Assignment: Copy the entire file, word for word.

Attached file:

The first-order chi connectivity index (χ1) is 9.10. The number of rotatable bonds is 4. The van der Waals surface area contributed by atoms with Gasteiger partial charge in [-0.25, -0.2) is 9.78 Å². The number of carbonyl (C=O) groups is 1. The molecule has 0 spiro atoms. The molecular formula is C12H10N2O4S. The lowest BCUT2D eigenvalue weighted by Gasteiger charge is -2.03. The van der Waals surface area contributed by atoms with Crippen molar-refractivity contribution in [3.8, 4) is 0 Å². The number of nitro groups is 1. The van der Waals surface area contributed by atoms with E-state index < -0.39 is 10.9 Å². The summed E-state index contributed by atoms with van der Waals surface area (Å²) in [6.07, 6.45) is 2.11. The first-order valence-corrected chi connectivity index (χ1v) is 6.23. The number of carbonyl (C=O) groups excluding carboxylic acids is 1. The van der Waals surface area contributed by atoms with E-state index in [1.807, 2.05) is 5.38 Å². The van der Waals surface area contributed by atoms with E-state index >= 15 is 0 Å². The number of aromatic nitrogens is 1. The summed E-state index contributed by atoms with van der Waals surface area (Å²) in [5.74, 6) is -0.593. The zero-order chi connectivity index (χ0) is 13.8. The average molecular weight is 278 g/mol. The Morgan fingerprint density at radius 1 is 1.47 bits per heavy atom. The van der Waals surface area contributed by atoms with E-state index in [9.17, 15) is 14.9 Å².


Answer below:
The first-order chi connectivity index (χ1) is 9.10. The number of rotatable bonds is 4. The van der Waals surface area contributed by atoms with Gasteiger partial charge in [-0.25, -0.2) is 9.78 Å². The number of carbonyl (C=O) groups is 1. The molecule has 0 spiro atoms. The molecular formula is C12H10N2O4S. The lowest BCUT2D eigenvalue weighted by Gasteiger charge is -2.03. The van der Waals surface area contributed by atoms with Crippen molar-refractivity contribution in [3.8, 4) is 0 Å². The number of nitro groups is 1. The van der Waals surface area contributed by atoms with E-state index < -0.39 is 10.9 Å². The summed E-state index contributed by atoms with van der Waals surface area (Å²) in [6.07, 6.45) is 2.11. The first-order valence-corrected chi connectivity index (χ1v) is 6.23. The number of carbonyl (C=O) groups excluding carboxylic acids is 1. The van der Waals surface area contributed by atoms with E-state index in [1.807, 2.05) is 5.38 Å². The van der Waals surface area contributed by atoms with E-state index >= 15 is 0 Å². The number of aromatic nitrogens is 1. The summed E-state index contributed by atoms with van der Waals surface area (Å²) in [5.74, 6) is -0.593. The zero-order chi connectivity index (χ0) is 13.8. The average molecular weight is 278 g/mol. The Morgan fingerprint density at radius 1 is 1.47 bits per heavy atom. The van der Waals surface area contributed by atoms with E-state index in [9.17, 15) is 14.9 Å².